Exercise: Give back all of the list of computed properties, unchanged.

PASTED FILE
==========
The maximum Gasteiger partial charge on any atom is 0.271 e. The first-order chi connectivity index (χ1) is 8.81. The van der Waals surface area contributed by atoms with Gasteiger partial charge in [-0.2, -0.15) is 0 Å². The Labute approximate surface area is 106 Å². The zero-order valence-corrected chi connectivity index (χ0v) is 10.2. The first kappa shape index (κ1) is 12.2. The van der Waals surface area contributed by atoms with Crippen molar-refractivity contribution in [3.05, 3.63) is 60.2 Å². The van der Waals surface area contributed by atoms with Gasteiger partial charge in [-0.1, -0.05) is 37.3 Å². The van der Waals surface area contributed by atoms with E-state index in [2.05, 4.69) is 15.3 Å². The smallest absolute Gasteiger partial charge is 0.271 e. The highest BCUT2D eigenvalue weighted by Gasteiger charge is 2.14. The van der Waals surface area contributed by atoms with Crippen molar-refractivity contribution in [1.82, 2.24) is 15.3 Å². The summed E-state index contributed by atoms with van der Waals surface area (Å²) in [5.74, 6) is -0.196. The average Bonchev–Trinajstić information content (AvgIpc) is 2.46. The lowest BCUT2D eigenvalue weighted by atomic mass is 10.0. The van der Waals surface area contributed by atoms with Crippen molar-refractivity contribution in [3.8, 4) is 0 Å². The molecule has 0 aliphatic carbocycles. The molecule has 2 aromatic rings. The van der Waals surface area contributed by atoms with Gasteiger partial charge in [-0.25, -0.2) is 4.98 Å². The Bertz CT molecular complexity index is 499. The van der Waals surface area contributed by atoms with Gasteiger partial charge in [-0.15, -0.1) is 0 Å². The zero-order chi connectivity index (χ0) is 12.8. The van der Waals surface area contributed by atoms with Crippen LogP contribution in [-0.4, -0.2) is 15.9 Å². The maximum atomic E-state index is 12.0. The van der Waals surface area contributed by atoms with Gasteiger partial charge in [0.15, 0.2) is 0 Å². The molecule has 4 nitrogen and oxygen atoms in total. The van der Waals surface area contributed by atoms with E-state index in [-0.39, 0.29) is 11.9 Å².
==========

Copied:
The maximum Gasteiger partial charge on any atom is 0.271 e. The first-order chi connectivity index (χ1) is 8.81. The van der Waals surface area contributed by atoms with Gasteiger partial charge in [-0.2, -0.15) is 0 Å². The Labute approximate surface area is 106 Å². The zero-order valence-corrected chi connectivity index (χ0v) is 10.2. The first kappa shape index (κ1) is 12.2. The van der Waals surface area contributed by atoms with Crippen molar-refractivity contribution in [3.05, 3.63) is 60.2 Å². The van der Waals surface area contributed by atoms with Gasteiger partial charge in [-0.1, -0.05) is 37.3 Å². The van der Waals surface area contributed by atoms with E-state index in [2.05, 4.69) is 15.3 Å². The smallest absolute Gasteiger partial charge is 0.271 e. The highest BCUT2D eigenvalue weighted by Gasteiger charge is 2.14. The van der Waals surface area contributed by atoms with Crippen molar-refractivity contribution in [1.82, 2.24) is 15.3 Å². The summed E-state index contributed by atoms with van der Waals surface area (Å²) in [5.74, 6) is -0.196. The average Bonchev–Trinajstić information content (AvgIpc) is 2.46. The lowest BCUT2D eigenvalue weighted by atomic mass is 10.0. The van der Waals surface area contributed by atoms with Crippen molar-refractivity contribution in [3.8, 4) is 0 Å². The molecule has 0 aliphatic carbocycles. The molecule has 2 aromatic rings. The van der Waals surface area contributed by atoms with Gasteiger partial charge in [-0.25, -0.2) is 4.98 Å². The Bertz CT molecular complexity index is 499. The van der Waals surface area contributed by atoms with Gasteiger partial charge in [-0.15, -0.1) is 0 Å². The zero-order chi connectivity index (χ0) is 12.8. The van der Waals surface area contributed by atoms with Crippen LogP contribution in [-0.4, -0.2) is 15.9 Å². The maximum atomic E-state index is 12.0. The van der Waals surface area contributed by atoms with Gasteiger partial charge in [0.15, 0.2) is 0 Å². The molecule has 4 nitrogen and oxygen atoms in total. The van der Waals surface area contributed by atoms with E-state index in [-0.39, 0.29) is 11.9 Å².